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‘Star Trek: Discovery’ Producers Unpack the Midseason Finale, and Why This is The Most Romantic ‘Star Trek’ Ever

Showrunners Gretchen Berg and Aaron Harberts also lay out what they're excited to bring to "Star Trek" in Season 2, and why they're not worried about imitating "Star Trek: Voyager."

"Star Trek: Discovery"

“Star Trek: Discovery”

CBS All Access

[Editor’s Note: Spoilers for “Star Trek: Discovery” Season 1 Episode 9, “Into the Forest I Go,” follow.]

“Star Trek: Discovery” fans thrown off guard by the midseason finale’s ending, guess what? That was the plan. According to showrunners Gretchen Berg and Aaron Harberts, that’s exactly what they wanted.

“Every couple of episodes, right around the time the audience feels like, ‘Oh, I know what you’re doing,’ we switch it up,” Berg told IndieWire. “It became a natural rhythm for the show, and it makes it really fun for us, the writers, everybody, really. Because it’s a way to keep it lively.”

The final moments of Episode 9, “Into the Forest I Go,” find the Discovery lost in unknown territory following a massive malfunction with the ship’s spore drive. “It felt like a great place to end the first half of the season, too,” Harberts said. “We had a lot of fun tracking the debate that the fans are having about where they think storylines are going and where characters are going. And we thought it’d be a fun way to leave them for the next month and a half to really chew things over and debate and have fun until we come back.”

As you might expect, Berg and Harberts won’t answer any of the fandom’s biggest questions. But they were willing to tease what to expect from what CBS All Access is calling “Chapter 2,” premiering in January 2018. That includes acknowledging the “Star Trek: Voyager” connection, how hip-hop became a part of the show’s soundtrack, whether they read recaps, and if we’ll ever see the tardigrade again.

Stand-alone vs. Serialized

"Si Vis Pacem, Para Bellum" -- Episode 108 -- Pictured (l-r): Mary Wiseman as Cadet Sylvia Tilly; Anthony Rapp asLieutenant Paul Stamets of the CBS All Access series STAR TREK: DISCOVERY.

“Star Trek: Discovery”

Michael Gibson/CBS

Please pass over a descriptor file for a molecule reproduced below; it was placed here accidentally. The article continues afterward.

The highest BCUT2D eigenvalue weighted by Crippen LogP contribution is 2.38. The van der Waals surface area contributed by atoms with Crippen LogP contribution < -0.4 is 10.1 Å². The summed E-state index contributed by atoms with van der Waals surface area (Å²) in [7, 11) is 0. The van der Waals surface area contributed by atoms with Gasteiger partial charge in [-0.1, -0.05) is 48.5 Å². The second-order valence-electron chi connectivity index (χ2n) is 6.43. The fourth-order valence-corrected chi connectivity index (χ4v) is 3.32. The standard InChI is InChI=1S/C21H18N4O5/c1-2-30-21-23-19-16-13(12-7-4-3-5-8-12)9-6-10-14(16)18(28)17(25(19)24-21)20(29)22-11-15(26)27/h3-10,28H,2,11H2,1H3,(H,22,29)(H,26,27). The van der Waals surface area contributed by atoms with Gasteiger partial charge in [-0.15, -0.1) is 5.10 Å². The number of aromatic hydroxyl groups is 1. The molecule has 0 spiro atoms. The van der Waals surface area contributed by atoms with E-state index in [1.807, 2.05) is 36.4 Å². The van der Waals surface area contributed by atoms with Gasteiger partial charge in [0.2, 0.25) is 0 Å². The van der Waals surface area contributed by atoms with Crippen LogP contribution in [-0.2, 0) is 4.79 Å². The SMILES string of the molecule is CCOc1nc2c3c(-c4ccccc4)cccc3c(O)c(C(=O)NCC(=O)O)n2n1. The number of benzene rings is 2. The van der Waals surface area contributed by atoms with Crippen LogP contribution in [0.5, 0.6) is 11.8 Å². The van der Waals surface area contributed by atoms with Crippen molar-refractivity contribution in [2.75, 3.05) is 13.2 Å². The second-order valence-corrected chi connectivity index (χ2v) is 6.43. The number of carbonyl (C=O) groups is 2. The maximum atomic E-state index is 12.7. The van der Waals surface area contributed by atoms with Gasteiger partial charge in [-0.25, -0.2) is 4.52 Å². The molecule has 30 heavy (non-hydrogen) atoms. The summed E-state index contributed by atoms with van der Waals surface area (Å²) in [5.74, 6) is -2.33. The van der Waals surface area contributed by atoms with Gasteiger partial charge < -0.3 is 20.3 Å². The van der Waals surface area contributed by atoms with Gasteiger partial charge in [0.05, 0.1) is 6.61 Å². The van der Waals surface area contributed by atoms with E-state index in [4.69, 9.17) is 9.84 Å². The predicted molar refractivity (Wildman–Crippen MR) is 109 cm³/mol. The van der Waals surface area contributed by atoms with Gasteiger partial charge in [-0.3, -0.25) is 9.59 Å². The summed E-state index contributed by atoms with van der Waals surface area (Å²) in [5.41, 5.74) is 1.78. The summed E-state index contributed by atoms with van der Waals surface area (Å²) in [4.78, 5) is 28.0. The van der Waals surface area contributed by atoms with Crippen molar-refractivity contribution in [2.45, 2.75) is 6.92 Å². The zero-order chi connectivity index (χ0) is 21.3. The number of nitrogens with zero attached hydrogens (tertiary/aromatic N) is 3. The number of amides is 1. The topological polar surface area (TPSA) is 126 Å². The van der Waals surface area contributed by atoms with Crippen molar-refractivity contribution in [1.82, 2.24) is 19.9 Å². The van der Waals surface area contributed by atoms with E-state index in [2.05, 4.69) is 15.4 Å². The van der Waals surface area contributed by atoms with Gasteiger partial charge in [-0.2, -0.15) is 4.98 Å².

“Discovery” producers made it clear, in the lead-up to the show’s premiere, that the show would be far more serialized than previous “Trek” series. But Chapter 1 did feature some episodes which were more stand-alone than others, such as Episode 8, “Si Vis Pacem, Para Bellum,” which revolved around an away mission exploring a new planet.

“It is about how we’re trying to end the war, and using that exploratory trip down to the planet with the goal being that this is so that we can end the fighting,” Berg said. “But it was a great break for all of us… and so we were really happy to do it. It felt natural.”

Harberts explained further: “What we like about the structure of the show, or what we’ve endeavored to do, is that each episode feel unique unto itself. And yet sort of leaned into some aspect of the serialization. So the episodes that we have coming in the back half of the season are really all leading us to this convergence of storylines and this collision of characters, in a way that we think is going to be really exciting and tragic and heroic and all of those great things.”

Harberts also said that based on the positive feedback they’ve received for episodes like “Si Vis Pacem, Para Bellum” or time loop adventure “Magic to Make the Sanest Man Go Mad,” they’re excited for more exploration in Season 2. “That is something that we definitely want to continue doing.”

“A Bigger Problem to Solve”

Star Trek Discovery 109

The Discovery may have found itself marooned in unfamiliar territory, but the showrunners aren’t worried about potential comparisons to “Star Trek: Voyager.”